9. Suspension of the development of the facility and limitation of the hospital’s activity; suspension of scientific work, the interviewee’s activities towards restoring full operation of the facility, 0:17:50
    10. Accusations of the authorities of the People's Republic of Poland against the interviewee: accusations of corruption, charges, press publications, actions of the hospital staff to defend the interviewee, dismissal, 0:19:00
    11. Circumstances of going to the West in 1969, crossing the border, 0:21:00
    12. What emigration meant for the interviewee’s personal and professional life, 0:23:40
    13. Travelling with his belongings, Göttingen-Warsaw-Stockholm, 0:25:12
    14. Meeting due to the fiftieth anniversary of getting a diploma of the Medical University in 1998, a story of the interviewee giving his student grant to a friend, 0:26:29
    15. The events of March 1968, anti-Semitic propaganda, the interviewee’s son being expelled from the Faculty of Mathematics of the University of Warsaw, 0:27:50
    16. The interviewee’s attitude to the state of Israel, the death of the interviewee’s relatives during the Holocaust as an offering in the building of an independent state of Israel, choosing Sweden and the emigration destination, 0:31:43
    17. Emigration to Sweden, death of the interviewee’s wife, 0:32:45
    18. The interviewee’s situation and roots in post-war Poland: physician as a useful, apolitical profession, connection with Poland, 0:34:45
    19. Being accused of medical experiments on women, official grounds for dismissal: admitting patients from outside the county to the clinic, ban on scientific activities, 0:36:14
    20. Political and ideological affiliation of the interviewee in the 1950s, 0:42:40
    21. The interviewee speaking German, interview for the Steven Spielberg Shoah Foundation, disappointment in emigration, 0:43:47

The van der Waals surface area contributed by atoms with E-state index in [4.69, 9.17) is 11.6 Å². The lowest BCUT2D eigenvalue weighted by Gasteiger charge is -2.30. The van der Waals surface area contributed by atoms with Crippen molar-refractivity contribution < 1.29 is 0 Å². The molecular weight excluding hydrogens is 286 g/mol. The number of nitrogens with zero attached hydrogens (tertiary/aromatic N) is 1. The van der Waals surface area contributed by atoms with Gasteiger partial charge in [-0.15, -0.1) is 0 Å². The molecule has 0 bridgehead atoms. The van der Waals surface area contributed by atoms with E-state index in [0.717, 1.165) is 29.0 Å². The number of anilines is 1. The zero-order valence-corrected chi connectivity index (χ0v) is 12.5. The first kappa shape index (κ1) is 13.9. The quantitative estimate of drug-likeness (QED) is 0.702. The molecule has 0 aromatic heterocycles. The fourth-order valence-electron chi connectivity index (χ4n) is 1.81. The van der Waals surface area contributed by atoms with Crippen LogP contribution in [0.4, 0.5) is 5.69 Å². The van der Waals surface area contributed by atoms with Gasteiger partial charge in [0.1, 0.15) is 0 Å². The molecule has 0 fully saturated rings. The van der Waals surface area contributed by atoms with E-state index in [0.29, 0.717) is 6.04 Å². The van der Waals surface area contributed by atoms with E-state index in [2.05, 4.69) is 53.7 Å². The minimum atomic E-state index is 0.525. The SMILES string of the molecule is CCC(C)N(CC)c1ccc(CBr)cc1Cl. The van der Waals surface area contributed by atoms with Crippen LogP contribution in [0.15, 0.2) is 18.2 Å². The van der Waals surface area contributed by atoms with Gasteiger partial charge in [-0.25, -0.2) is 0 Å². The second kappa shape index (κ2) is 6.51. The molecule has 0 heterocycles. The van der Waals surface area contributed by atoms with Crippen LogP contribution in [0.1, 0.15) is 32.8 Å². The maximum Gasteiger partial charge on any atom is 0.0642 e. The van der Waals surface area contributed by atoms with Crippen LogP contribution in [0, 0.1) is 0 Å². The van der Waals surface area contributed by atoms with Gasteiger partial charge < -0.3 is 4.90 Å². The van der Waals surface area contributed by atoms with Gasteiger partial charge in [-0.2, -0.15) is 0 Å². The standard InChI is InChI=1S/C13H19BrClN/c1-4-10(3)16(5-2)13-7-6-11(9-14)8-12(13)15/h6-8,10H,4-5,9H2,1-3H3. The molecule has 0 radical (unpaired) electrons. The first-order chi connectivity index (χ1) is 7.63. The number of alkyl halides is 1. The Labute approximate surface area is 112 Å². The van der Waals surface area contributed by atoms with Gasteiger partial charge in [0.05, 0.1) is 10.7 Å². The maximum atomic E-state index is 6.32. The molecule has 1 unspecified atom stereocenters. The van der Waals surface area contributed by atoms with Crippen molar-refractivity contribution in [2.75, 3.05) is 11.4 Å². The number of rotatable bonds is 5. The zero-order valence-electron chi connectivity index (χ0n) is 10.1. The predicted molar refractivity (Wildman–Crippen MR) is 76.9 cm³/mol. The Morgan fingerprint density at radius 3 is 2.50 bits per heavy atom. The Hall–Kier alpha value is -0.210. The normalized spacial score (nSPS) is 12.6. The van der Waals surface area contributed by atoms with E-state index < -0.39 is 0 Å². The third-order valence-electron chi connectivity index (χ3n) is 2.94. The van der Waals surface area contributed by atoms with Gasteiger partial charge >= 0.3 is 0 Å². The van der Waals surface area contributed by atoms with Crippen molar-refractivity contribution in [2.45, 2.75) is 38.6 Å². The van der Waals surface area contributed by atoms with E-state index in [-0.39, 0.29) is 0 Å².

22. Returns from emigration, anti-Semitism and role of the Catholic Church, the interviewee’s attitude to anti-Semitism and thoughts on human nature, 0:47:23
    23. Restoring/confirming the interviewee’s Polish citizenship in 1991, first trips to Poland, 0:50:40
    24. Building a place of memory in Dobra near Turek, the place of birth of the interviewee’s mother and grandfather, taking care of local Jewish cemetery, building a lapidarium, 0:52:11
    25. Educational activities of the interviewee in Poland, Sweden and Germany; motivation to pursue educational activity, 0:56:11
    26. The interviewee’s speech in the synagogue in Munich in April 2015 during Yom HaShoah, 0:59:50
    27. Visit in the museum in Rogoźnica/Gross-Rosen, 01:00:49
    28. The interviewee’s daily life in pre-war Łódź, description of the flat and laundry at 2 Kamienna Street, school education, secular nature of the family, 01:03:06
    29. The interviewee’s attitude to religion, 01:08:45
    30. World Meeting of the Inhabitants of Łódź in 2000, the interviewee’s thoughts on Jewish identity, reaction to direct manifestations of anti-Semitism, 01:10:00
    31. Anti-Semitic atmosphere of March 1968; terror, disappointment and resentment, 01:17:30
    32. The interviewee’s thoughts on the message arising from history in support of dialogue, respect and tolerance, 01:21:39:24
    33. The interviewee’s personal survival strategy in Warsaw of the 1950s, the interviewee’s self-reflection on his own emotions and experiences regarding the camp period, 01:22:40
    34. Thoughts on the interviewee’s practice as an obstetrician, 01:29:07
    35. Business visits in the Auschwitz-Birkenau Museum and Treblinka in the 1950s and 1960s, 01:31:30
    36. The interviewee’s self-reflection on his identity and attitude to others, 01:33:20
    37. Presentation of distinctions: Igła Zasługi (Needle of Merit) of the Jewish Community in Stockholm, German Merit Cross, thoughts on the distinctions, 01:36:19
In order to properly print this page, please use dedicated print button.